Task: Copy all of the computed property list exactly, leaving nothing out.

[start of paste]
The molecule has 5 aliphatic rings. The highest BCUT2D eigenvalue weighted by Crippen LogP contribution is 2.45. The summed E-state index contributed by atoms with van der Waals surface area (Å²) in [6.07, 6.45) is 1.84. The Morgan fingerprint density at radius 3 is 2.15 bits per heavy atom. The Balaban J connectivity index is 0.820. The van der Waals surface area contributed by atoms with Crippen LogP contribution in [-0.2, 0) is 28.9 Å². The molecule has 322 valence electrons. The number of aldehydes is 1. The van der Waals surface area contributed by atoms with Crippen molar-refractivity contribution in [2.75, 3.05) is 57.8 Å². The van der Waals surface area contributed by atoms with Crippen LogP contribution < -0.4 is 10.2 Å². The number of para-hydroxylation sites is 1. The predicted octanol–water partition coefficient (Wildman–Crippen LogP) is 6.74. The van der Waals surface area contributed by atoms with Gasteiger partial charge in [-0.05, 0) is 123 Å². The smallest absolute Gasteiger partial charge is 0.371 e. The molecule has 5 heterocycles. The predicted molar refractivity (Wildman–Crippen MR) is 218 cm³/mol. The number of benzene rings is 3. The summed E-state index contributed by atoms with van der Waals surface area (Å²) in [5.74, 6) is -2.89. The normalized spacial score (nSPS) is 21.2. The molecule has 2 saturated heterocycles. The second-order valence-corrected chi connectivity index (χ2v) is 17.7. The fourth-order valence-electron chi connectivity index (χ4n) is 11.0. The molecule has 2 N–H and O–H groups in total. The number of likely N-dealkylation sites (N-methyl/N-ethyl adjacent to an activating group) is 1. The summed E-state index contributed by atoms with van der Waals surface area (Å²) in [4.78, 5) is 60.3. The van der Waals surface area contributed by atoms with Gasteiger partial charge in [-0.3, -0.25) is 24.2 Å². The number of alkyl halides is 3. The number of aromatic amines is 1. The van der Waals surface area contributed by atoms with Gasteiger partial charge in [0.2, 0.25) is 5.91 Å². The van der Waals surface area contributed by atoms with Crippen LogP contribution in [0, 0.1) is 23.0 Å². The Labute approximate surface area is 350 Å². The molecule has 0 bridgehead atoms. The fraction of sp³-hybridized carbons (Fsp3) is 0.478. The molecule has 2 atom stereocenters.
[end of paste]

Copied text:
The molecule has 5 aliphatic rings. The highest BCUT2D eigenvalue weighted by Crippen LogP contribution is 2.45. The summed E-state index contributed by atoms with van der Waals surface area (Å²) in [6.07, 6.45) is 1.84. The Morgan fingerprint density at radius 3 is 2.15 bits per heavy atom. The Balaban J connectivity index is 0.820. The van der Waals surface area contributed by atoms with Crippen LogP contribution in [-0.2, 0) is 28.9 Å². The molecule has 322 valence electrons. The number of aldehydes is 1. The van der Waals surface area contributed by atoms with Crippen molar-refractivity contribution in [2.75, 3.05) is 57.8 Å². The van der Waals surface area contributed by atoms with Crippen LogP contribution < -0.4 is 10.2 Å². The number of para-hydroxylation sites is 1. The predicted octanol–water partition coefficient (Wildman–Crippen LogP) is 6.74. The van der Waals surface area contributed by atoms with Gasteiger partial charge in [-0.05, 0) is 123 Å². The smallest absolute Gasteiger partial charge is 0.371 e. The molecule has 5 heterocycles. The predicted molar refractivity (Wildman–Crippen MR) is 218 cm³/mol. The number of benzene rings is 3. The summed E-state index contributed by atoms with van der Waals surface area (Å²) in [5.74, 6) is -2.89. The normalized spacial score (nSPS) is 21.2. The molecule has 2 saturated heterocycles. The second-order valence-corrected chi connectivity index (χ2v) is 17.7. The fourth-order valence-electron chi connectivity index (χ4n) is 11.0. The molecule has 2 N–H and O–H groups in total. The number of likely N-dealkylation sites (N-methyl/N-ethyl adjacent to an activating group) is 1. The summed E-state index contributed by atoms with van der Waals surface area (Å²) in [4.78, 5) is 60.3. The van der Waals surface area contributed by atoms with Gasteiger partial charge in [-0.3, -0.25) is 24.2 Å². The number of alkyl halides is 3. The number of aromatic amines is 1. The van der Waals surface area contributed by atoms with Gasteiger partial charge in [0.2, 0.25) is 5.91 Å². The van der Waals surface area contributed by atoms with Crippen LogP contribution in [0, 0.1) is 23.0 Å². The Labute approximate surface area is 350 Å². The molecule has 0 bridgehead atoms. The fraction of sp³-hybridized carbons (Fsp3) is 0.478. The molecule has 2 atom stereocenters.